Toward Universal Health Insurance in Indonesia: The Role of Civil Society Organisations

The quality of health service in Indonesia is still a major problem faced by the Indonesians, particularly the poor people. Data from the latest Indonesia Demographic and Health Survey 2007 (IDHS 2007) indicates persisting disparity of health status

between the poor and the better off. For instance, the infant mortality rate (IMR) for the lowest wealth quintile is 56 deaths per 1000 live births, which is almost double compared to 26 deaths per 1,000 live births for children of the highest wealth quintile (Statistics Indonesia and Macro International, 2008). In the area of maternal health, the maternal mortality ratio of Indonesia is 420 per 100.000 live birth deliveries, which is ranked in the 12th country of 18 countries of ASEAN and SEARO (Departemen Kesehatan, 2008). These figures confirm the most recent statement of the Coordinator Ministry of

People Welfare, Aburizal Bakrie, who comments on Indonesia’s achievement of the MDGs targets. He said that the periodic achievement of MDGs targets are still as planned, so that the target will be fulfilled by 2015, except for the health sector (Suara Pembaharuan, 2009).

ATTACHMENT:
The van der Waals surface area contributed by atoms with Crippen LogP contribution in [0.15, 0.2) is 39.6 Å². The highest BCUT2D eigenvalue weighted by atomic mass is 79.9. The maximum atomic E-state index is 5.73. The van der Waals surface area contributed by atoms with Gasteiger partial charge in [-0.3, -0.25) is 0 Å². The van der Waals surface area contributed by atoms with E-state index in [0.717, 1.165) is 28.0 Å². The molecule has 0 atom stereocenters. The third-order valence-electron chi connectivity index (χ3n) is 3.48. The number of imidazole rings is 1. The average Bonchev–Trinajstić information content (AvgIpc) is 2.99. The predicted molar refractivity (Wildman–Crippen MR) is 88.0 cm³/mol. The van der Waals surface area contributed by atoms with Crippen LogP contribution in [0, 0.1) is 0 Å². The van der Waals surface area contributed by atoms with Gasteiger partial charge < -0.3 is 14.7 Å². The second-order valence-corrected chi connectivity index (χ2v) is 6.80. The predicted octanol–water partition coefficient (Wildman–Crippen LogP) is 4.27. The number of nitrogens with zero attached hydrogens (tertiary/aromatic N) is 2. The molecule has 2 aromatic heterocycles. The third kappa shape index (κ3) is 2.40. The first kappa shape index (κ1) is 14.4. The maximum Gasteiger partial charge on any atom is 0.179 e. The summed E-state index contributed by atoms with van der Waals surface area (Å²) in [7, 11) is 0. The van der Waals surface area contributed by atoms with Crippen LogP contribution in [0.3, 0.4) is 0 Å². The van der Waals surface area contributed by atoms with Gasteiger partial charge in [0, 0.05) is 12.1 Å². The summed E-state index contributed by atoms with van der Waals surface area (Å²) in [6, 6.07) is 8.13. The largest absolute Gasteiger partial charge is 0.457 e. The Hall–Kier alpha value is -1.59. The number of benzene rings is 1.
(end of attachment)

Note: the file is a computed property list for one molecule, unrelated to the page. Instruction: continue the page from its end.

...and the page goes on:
Health financing is one among the problems of Indonesia’s health sector. Based on the IHDS 2002-2003, the main problem in accessing health care by woman is economic in nature (24%), which prevents women to access health facilities (Statistics Indonesia and ORC Macro, 2008). The rural women are found to have more economic difficulties compared to urban women (30% and 16% respectively). This illuminates the lessons learned from World Health Report 2000, which suggests that health care financing is the most important element of health system determining the health status of a country (WHO, 2000). Indonesia, like other developing countries, relies heavily on the out-ofpocket payment system. According to Rokx et al. (2009), there are at least 73,9% of Indonesian population that are uninsured. WHO(2000) recommends that health care financing systems should be able to maximally pool risks and share health care burdens across populations. The social health insurance is one option to choose and leaving the out-of pocket payment system as minimal as possible (Ortiz, 2007).Please

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